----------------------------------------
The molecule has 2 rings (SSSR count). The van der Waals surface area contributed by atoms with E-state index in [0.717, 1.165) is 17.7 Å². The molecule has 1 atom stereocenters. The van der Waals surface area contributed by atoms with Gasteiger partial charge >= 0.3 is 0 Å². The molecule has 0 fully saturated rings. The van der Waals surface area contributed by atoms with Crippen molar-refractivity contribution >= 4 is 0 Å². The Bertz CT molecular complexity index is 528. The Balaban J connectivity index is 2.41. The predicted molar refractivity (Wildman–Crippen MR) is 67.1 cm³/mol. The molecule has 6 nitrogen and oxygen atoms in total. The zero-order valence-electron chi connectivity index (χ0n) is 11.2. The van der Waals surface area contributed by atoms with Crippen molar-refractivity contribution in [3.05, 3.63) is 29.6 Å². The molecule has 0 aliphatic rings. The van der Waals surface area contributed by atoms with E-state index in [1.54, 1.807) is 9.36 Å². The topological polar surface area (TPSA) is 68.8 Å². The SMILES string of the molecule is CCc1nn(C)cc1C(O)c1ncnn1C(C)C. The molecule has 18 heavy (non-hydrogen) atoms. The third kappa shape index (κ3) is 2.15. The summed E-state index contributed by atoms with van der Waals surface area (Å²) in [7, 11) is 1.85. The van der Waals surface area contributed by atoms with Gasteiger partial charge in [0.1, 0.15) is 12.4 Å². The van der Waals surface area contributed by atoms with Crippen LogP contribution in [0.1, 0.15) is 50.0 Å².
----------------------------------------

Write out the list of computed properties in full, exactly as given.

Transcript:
The molecule has 2 rings (SSSR count). The van der Waals surface area contributed by atoms with E-state index in [0.717, 1.165) is 17.7 Å². The molecule has 1 atom stereocenters. The van der Waals surface area contributed by atoms with Gasteiger partial charge >= 0.3 is 0 Å². The molecule has 0 fully saturated rings. The van der Waals surface area contributed by atoms with Crippen molar-refractivity contribution >= 4 is 0 Å². The Bertz CT molecular complexity index is 528. The Balaban J connectivity index is 2.41. The predicted molar refractivity (Wildman–Crippen MR) is 67.1 cm³/mol. The molecule has 6 nitrogen and oxygen atoms in total. The zero-order valence-electron chi connectivity index (χ0n) is 11.2. The van der Waals surface area contributed by atoms with Crippen molar-refractivity contribution in [3.05, 3.63) is 29.6 Å². The molecule has 0 aliphatic rings. The van der Waals surface area contributed by atoms with E-state index in [1.54, 1.807) is 9.36 Å². The topological polar surface area (TPSA) is 68.8 Å². The SMILES string of the molecule is CCc1nn(C)cc1C(O)c1ncnn1C(C)C. The molecule has 18 heavy (non-hydrogen) atoms. The third kappa shape index (κ3) is 2.15. The summed E-state index contributed by atoms with van der Waals surface area (Å²) in [7, 11) is 1.85. The van der Waals surface area contributed by atoms with Gasteiger partial charge in [0.1, 0.15) is 12.4 Å². The van der Waals surface area contributed by atoms with Crippen LogP contribution in [0.1, 0.15) is 50.0 Å².